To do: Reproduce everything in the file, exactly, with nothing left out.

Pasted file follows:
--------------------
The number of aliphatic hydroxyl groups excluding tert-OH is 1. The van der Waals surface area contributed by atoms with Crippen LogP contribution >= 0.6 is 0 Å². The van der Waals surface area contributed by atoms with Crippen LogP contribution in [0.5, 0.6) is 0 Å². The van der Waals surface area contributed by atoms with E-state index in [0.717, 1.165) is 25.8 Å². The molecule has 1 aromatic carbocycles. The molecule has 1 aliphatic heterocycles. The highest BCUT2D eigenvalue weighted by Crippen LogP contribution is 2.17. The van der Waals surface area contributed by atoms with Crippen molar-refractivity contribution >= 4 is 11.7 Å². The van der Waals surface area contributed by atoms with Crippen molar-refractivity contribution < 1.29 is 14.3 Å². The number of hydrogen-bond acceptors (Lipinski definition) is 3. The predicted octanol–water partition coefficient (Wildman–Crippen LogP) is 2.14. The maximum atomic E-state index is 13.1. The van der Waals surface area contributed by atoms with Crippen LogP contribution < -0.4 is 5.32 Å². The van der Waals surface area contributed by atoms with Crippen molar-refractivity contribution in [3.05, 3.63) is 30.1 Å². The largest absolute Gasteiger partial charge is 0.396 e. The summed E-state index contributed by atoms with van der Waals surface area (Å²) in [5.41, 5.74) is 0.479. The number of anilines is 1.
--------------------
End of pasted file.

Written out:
The number of aliphatic hydroxyl groups excluding tert-OH is 1. The van der Waals surface area contributed by atoms with Crippen LogP contribution >= 0.6 is 0 Å². The van der Waals surface area contributed by atoms with Crippen LogP contribution in [0.5, 0.6) is 0 Å². The van der Waals surface area contributed by atoms with E-state index in [0.717, 1.165) is 25.8 Å². The molecule has 1 aromatic carbocycles. The molecule has 1 aliphatic heterocycles. The highest BCUT2D eigenvalue weighted by Crippen LogP contribution is 2.17. The van der Waals surface area contributed by atoms with Crippen molar-refractivity contribution >= 4 is 11.7 Å². The van der Waals surface area contributed by atoms with Crippen molar-refractivity contribution < 1.29 is 14.3 Å². The number of hydrogen-bond acceptors (Lipinski definition) is 3. The predicted octanol–water partition coefficient (Wildman–Crippen LogP) is 2.14. The maximum atomic E-state index is 13.1. The van der Waals surface area contributed by atoms with Crippen LogP contribution < -0.4 is 5.32 Å². The van der Waals surface area contributed by atoms with Crippen molar-refractivity contribution in [3.05, 3.63) is 30.1 Å². The largest absolute Gasteiger partial charge is 0.396 e. The summed E-state index contributed by atoms with van der Waals surface area (Å²) in [5.41, 5.74) is 0.479. The number of anilines is 1.